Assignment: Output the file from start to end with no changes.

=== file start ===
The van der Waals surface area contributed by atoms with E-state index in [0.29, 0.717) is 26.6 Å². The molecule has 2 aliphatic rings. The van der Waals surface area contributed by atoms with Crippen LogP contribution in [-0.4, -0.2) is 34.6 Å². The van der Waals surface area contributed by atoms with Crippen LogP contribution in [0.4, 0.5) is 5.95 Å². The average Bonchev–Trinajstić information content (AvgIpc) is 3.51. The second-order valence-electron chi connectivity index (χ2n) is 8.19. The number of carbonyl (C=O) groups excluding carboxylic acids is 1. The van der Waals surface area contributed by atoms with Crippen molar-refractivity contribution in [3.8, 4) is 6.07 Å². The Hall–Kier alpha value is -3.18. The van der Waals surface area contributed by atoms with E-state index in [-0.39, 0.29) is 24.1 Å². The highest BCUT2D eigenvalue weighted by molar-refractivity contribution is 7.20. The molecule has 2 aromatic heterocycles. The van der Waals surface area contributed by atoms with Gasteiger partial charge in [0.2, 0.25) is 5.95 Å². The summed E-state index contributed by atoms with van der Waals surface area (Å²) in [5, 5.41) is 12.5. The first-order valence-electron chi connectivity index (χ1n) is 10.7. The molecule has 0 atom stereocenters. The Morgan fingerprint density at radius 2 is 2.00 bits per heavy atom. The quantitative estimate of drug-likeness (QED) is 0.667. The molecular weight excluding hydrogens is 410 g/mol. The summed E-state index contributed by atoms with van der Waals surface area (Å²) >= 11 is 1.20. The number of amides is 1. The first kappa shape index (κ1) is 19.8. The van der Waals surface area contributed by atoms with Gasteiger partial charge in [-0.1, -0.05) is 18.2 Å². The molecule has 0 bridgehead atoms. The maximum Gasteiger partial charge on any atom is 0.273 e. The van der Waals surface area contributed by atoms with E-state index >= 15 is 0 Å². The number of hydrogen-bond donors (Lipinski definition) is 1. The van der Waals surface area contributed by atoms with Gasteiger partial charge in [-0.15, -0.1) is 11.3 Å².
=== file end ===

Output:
The van der Waals surface area contributed by atoms with E-state index in [0.29, 0.717) is 26.6 Å². The molecule has 2 aliphatic rings. The van der Waals surface area contributed by atoms with Crippen LogP contribution in [-0.4, -0.2) is 34.6 Å². The van der Waals surface area contributed by atoms with Crippen LogP contribution in [0.4, 0.5) is 5.95 Å². The average Bonchev–Trinajstić information content (AvgIpc) is 3.51. The second-order valence-electron chi connectivity index (χ2n) is 8.19. The number of carbonyl (C=O) groups excluding carboxylic acids is 1. The van der Waals surface area contributed by atoms with Crippen molar-refractivity contribution in [3.8, 4) is 6.07 Å². The Hall–Kier alpha value is -3.18. The van der Waals surface area contributed by atoms with E-state index in [-0.39, 0.29) is 24.1 Å². The highest BCUT2D eigenvalue weighted by molar-refractivity contribution is 7.20. The molecule has 2 aromatic heterocycles. The van der Waals surface area contributed by atoms with Gasteiger partial charge in [0.2, 0.25) is 5.95 Å². The summed E-state index contributed by atoms with van der Waals surface area (Å²) in [5, 5.41) is 12.5. The first-order valence-electron chi connectivity index (χ1n) is 10.7. The molecule has 0 atom stereocenters. The Morgan fingerprint density at radius 2 is 2.00 bits per heavy atom. The quantitative estimate of drug-likeness (QED) is 0.667. The molecular weight excluding hydrogens is 410 g/mol. The summed E-state index contributed by atoms with van der Waals surface area (Å²) >= 11 is 1.20. The number of amides is 1. The first kappa shape index (κ1) is 19.8. The van der Waals surface area contributed by atoms with Gasteiger partial charge in [-0.1, -0.05) is 18.2 Å². The molecule has 0 bridgehead atoms. The maximum Gasteiger partial charge on any atom is 0.273 e. The van der Waals surface area contributed by atoms with E-state index >= 15 is 0 Å². The number of hydrogen-bond donors (Lipinski definition) is 1. The van der Waals surface area contributed by atoms with Gasteiger partial charge in [-0.15, -0.1) is 11.3 Å².